In the last two decades, fish meal grew increasingly scarce, as production declined by more than 2 million metric tons. This scarcity triggered a quest for alternative aquafeed ingredients. However, with the fish meal supply currently improving and prices stabilizing at a lower level, the market for alternatives needs new growth strategies, according to Rabobank.
The aquaculture industry is the biggest consumer of fish meal and fish oil. While global capture fisheries growth has been stagnant since the 1980s, aquaculture has shown rapid growth. Rabobank said around two-thirds of aquaculture is currently based on extensive farming practices using very little feed. However, intensive fish farming is the fastest-growing system of aquaculture, with a compound annual growth rate of 6% projected to 2020, and this segment relies on fish meal and fish oil.
“Fish meal supply bottomed out in 2016 due to El Niño (weather conditions), but 2017 should mark stabilization at a higher level,” according to RaboResearch senior seafood analyst Gorjan Nikolik. “After three years of low Peruvian anchovy harvests, the supply of fish meal and fish oil has considerably improved due to the absence of El Niño. High prices have also softened. We expect this price level to be maintained, at least in the short term; however, volatilities in supply are always a possibility in this industry.”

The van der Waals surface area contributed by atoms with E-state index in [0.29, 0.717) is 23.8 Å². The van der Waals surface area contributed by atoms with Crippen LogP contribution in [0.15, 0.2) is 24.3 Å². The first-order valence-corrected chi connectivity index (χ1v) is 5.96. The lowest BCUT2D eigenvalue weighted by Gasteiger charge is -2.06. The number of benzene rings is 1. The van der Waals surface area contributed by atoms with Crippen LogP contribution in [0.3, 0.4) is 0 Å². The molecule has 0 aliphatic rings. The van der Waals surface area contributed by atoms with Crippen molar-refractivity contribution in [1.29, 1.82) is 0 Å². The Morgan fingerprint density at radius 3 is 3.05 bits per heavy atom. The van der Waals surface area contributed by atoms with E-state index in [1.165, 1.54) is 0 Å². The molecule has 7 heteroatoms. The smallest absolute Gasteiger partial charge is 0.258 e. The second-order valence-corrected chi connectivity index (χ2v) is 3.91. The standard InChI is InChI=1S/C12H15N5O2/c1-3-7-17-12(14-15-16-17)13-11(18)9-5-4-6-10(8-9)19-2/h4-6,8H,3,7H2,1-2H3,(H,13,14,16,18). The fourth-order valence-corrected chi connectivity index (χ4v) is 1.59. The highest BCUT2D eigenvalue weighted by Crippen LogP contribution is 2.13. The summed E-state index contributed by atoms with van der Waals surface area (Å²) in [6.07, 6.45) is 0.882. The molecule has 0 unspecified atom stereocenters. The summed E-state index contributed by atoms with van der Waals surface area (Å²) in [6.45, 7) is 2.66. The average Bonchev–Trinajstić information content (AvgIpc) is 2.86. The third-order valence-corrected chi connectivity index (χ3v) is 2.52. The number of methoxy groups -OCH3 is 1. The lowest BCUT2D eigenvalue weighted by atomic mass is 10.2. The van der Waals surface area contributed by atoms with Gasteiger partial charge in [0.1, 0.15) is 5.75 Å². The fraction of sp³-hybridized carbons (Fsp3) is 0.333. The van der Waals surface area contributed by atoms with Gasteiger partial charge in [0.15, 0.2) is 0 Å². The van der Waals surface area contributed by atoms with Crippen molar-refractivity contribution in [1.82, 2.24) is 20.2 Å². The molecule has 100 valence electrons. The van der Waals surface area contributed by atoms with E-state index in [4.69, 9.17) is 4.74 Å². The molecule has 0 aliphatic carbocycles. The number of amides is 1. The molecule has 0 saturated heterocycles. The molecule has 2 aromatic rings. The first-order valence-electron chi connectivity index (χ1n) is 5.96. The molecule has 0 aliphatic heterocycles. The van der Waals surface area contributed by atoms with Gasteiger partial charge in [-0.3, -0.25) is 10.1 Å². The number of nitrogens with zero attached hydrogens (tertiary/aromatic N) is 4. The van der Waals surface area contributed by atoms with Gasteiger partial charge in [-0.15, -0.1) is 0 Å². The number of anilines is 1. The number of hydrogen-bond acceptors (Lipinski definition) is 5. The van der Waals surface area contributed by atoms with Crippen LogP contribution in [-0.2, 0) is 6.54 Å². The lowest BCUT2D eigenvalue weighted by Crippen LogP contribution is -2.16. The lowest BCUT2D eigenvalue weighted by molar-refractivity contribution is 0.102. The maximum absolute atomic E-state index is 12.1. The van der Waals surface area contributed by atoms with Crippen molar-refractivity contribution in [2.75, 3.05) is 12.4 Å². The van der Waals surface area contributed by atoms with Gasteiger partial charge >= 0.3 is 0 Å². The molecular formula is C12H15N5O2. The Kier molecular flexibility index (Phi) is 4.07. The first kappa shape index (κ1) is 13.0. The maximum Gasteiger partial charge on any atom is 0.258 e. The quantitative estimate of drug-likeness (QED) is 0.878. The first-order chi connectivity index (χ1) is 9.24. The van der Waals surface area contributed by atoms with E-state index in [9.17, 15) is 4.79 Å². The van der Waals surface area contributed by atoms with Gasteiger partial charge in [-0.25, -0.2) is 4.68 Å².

As such, Rabobank said producers of alternative proteins and oils will need new strategies to help bridge the years of (potentially) lower prices ahead.
The latest RaboResearch report — titled “To Fishmeal … or Beyond? New Growth Strategies Needed for Alternatives Market as Fishmeal Stabilizes” — explores the sector’s key dynamics, including alternative ingredients in aquafeed formulation, novel ingredients — besides vegetable-based protein meals and processed animal products — and bacterial, insect-based protein sources and algal oils, which Rabobank said show the greatest potential.